The cricket season is nearly upon us, so especially for Cardiff School of Journalism’s cricket supplement (edited by the wonderful Will and Tom), here’s a tribute to one of Britain’s best inventions – the cricket tea.
For most sports, food means fuel. Whether it be protein shakes, dubious muscle-building powders or, for the Olympians, three fried-egg sandwiches and a five-egg omelette for breakfast, none of the scientifically-proven meals eaten by today’s athletes would find their way onto a Michelin-starred menu.
Nor, of course, onto a cricket tea table. With its day-long matches and meal breaks, cricket is the one exception to sport’s food is fuel rule. The cricket tea is a centuries-old institution, and without it club cricket – or its players at least – would crumble.
Although there’s no hard and fast rule for the perfect cricket tea, a lot rides on its quality. Your club will soon be blacklisted if away teams are greeted by nothing more than a curled-up marmite sandwich and some lukewarm squash.
Up until recently, most clubs either had an official tea lady or an unofficial squad of teamakers – the players’ wives, who get a starring role in a Yorkshire cricket heritage project. Although some still do – Lisvane Cricket Club are currently advertising for a cricket tea caterer, at £60 a time – more and more teams have had to enlist the players themselves as chefs-in-chief.
But whoever makes it, the teatime staples haven’t changed much over the years. For sandwiches, egg and cress, cheese and cucumber and tinned salmon are all favourites, usually accompanied by pork pies and sausage rolls. Some more adventurous clubs have even introduced young pretenders like cold pizza and samosas.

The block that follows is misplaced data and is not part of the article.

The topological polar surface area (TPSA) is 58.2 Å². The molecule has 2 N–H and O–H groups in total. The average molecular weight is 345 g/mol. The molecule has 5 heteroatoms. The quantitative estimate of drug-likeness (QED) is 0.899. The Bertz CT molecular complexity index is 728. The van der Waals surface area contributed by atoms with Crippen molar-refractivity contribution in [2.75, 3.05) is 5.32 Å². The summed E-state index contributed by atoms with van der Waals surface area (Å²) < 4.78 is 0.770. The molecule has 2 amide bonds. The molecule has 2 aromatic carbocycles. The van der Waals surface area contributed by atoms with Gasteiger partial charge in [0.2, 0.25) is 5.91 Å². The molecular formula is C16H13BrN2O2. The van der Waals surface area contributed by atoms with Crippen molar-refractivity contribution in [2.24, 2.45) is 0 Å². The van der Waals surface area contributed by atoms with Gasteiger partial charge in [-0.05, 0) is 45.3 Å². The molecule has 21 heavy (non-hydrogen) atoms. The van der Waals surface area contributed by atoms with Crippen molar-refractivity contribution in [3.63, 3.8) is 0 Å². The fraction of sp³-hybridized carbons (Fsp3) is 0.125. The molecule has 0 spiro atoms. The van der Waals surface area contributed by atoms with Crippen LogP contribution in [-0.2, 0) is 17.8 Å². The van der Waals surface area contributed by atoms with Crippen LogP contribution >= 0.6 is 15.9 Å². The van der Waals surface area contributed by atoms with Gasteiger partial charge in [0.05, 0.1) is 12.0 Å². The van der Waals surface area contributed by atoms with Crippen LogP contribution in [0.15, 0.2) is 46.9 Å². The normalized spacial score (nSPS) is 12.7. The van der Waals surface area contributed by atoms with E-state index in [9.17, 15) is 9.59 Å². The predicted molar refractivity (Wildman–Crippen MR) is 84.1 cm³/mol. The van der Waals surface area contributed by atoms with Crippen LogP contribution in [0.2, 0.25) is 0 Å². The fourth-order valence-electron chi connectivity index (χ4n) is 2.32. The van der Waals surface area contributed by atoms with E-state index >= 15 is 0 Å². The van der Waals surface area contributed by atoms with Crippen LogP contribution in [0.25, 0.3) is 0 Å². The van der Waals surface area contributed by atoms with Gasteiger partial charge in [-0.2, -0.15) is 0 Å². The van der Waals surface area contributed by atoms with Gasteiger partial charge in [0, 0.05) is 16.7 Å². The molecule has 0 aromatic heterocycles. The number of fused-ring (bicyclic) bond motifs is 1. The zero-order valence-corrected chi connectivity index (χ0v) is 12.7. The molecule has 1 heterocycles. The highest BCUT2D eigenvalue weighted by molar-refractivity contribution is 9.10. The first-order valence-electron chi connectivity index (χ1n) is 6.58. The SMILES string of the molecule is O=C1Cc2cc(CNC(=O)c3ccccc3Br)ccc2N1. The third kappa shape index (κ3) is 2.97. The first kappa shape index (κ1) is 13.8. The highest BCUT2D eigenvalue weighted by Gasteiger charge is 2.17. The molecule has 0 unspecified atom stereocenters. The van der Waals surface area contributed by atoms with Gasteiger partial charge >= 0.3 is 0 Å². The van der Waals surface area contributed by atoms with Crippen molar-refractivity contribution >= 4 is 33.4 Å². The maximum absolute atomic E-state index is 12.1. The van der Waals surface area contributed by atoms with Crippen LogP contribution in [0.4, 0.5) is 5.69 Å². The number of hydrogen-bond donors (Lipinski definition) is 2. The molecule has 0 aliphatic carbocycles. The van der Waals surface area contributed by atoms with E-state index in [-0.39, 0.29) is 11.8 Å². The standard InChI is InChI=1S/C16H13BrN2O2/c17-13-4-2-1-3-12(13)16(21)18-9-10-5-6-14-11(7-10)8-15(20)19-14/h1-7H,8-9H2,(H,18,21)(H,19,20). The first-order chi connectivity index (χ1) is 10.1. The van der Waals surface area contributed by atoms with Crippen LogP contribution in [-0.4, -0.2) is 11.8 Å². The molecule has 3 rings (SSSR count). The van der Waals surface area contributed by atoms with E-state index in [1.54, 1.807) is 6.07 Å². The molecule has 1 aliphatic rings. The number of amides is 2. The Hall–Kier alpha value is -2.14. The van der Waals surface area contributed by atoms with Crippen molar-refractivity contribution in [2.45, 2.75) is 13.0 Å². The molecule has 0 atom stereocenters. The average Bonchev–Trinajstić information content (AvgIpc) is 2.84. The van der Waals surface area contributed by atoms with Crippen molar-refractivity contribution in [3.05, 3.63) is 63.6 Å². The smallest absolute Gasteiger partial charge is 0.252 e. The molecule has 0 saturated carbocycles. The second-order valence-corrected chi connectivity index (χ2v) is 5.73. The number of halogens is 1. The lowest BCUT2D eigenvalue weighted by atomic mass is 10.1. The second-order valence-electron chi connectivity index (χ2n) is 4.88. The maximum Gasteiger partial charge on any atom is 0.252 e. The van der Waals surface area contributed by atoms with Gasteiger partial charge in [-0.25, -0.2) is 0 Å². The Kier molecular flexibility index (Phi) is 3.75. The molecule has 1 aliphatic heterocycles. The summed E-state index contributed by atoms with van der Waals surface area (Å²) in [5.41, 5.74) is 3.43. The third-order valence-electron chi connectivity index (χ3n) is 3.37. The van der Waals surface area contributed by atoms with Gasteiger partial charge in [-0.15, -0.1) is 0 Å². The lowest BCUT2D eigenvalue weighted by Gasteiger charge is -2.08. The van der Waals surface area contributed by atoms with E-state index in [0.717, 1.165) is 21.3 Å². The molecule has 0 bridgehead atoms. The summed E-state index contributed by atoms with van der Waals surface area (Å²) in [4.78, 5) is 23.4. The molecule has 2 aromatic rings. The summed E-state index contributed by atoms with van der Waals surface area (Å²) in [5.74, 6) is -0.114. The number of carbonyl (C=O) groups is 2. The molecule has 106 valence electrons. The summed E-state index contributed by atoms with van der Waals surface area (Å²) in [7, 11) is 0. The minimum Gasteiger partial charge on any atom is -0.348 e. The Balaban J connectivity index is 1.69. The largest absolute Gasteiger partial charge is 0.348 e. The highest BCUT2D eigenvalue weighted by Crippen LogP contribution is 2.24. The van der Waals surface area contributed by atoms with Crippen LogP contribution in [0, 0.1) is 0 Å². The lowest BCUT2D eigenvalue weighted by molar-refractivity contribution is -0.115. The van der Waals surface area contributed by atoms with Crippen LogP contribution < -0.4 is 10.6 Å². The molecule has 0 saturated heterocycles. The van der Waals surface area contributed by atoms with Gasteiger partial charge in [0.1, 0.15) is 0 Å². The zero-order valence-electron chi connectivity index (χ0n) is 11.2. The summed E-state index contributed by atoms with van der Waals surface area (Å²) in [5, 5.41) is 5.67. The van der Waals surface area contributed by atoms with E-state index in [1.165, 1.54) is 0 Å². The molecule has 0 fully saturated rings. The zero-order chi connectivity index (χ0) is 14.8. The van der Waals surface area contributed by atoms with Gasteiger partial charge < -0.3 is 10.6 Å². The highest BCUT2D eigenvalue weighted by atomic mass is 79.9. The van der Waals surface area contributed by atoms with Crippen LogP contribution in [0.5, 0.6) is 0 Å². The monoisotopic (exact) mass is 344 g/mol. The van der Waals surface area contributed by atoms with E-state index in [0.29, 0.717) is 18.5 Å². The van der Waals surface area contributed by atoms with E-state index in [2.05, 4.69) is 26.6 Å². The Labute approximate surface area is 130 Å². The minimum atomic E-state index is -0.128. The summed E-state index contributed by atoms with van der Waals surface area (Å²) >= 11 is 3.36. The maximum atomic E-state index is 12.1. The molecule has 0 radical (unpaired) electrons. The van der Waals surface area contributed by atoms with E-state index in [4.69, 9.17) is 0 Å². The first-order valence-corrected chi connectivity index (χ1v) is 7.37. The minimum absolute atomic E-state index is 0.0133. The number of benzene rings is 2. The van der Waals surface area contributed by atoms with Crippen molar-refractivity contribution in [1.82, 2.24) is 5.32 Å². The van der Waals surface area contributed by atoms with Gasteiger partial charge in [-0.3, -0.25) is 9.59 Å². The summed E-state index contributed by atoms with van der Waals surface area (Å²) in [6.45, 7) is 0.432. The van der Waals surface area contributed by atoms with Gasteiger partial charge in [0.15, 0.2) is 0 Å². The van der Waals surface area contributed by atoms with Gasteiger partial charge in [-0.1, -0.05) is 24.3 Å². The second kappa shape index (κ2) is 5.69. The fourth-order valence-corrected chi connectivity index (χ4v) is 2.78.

Tacky is usually the order of the day. Buy-one-get-one-free Mr Kipling cakes, doused with icing sugar and nestling on a doily, are a must, and a huge multipack of Walkers crisps (with the prawn cocktail left until last) is a given.
And of course an urn should sit steaming in a corner, ready to make umpteen cups of PG Tips. It’s all very 1950s, and no-one – least of all the old-timers who are more interested in the tea than the score – would want to change it.
But the best teas, the really memorable ones, the ones which will make away teams squabble over who gets picked to travel to your club, take the kitsch classics and transform them into a gourmet meal.
Sliced white bread will be replaced by fresh brown or granary straight from the baker’s. Fillings will be generous – creamy egg mayonnaise will ooze out of the sandwiches, plastic wafer thin “ham” will surrender to crumbly butcher’s ham smothered in English mustard and the sausage rolls will be warm, with flakey buttery pastry and peppery sausages.
But most of all, Mr Kipling will be abandoned in favour of homemade cakes. Light Victoria sponges, filled generously with buttercream and strawberry jam, will vie for space with rich chocolate cake and sticky brownies, and buttery scones will be served with clotted cream and tangy lemon curd.
At its best, a cricket tea encapsulates everything great about English cooking. At its worst, it will look like you’ve gone to Kerry Katona and asked her for her Iceland leftovers. Know which side your bread is buttered on, and make sure your team rises to the challenge this season.